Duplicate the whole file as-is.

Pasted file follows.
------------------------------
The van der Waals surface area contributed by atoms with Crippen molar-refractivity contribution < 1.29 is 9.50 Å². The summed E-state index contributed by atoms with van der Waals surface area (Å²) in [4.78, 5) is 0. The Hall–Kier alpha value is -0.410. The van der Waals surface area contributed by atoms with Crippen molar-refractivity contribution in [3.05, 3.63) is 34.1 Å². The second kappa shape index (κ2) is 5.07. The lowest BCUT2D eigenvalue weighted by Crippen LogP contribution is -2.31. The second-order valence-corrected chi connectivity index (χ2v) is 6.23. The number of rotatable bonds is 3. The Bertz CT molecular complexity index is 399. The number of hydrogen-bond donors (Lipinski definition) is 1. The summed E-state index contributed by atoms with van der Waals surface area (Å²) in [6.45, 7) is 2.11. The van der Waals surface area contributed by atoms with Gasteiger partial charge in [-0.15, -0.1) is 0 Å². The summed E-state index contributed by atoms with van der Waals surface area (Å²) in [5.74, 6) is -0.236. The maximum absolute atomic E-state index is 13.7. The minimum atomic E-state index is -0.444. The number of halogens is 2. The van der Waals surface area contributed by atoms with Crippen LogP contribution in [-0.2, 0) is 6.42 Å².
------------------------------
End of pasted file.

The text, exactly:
The van der Waals surface area contributed by atoms with Crippen molar-refractivity contribution < 1.29 is 9.50 Å². The summed E-state index contributed by atoms with van der Waals surface area (Å²) in [4.78, 5) is 0. The Hall–Kier alpha value is -0.410. The van der Waals surface area contributed by atoms with Crippen molar-refractivity contribution in [3.05, 3.63) is 34.1 Å². The second kappa shape index (κ2) is 5.07. The lowest BCUT2D eigenvalue weighted by Crippen LogP contribution is -2.31. The second-order valence-corrected chi connectivity index (χ2v) is 6.23. The number of rotatable bonds is 3. The Bertz CT molecular complexity index is 399. The number of hydrogen-bond donors (Lipinski definition) is 1. The summed E-state index contributed by atoms with van der Waals surface area (Å²) in [6.45, 7) is 2.11. The van der Waals surface area contributed by atoms with Gasteiger partial charge in [-0.15, -0.1) is 0 Å². The summed E-state index contributed by atoms with van der Waals surface area (Å²) in [5.74, 6) is -0.236. The maximum absolute atomic E-state index is 13.7. The minimum atomic E-state index is -0.444. The number of halogens is 2. The van der Waals surface area contributed by atoms with Crippen LogP contribution in [-0.2, 0) is 6.42 Å².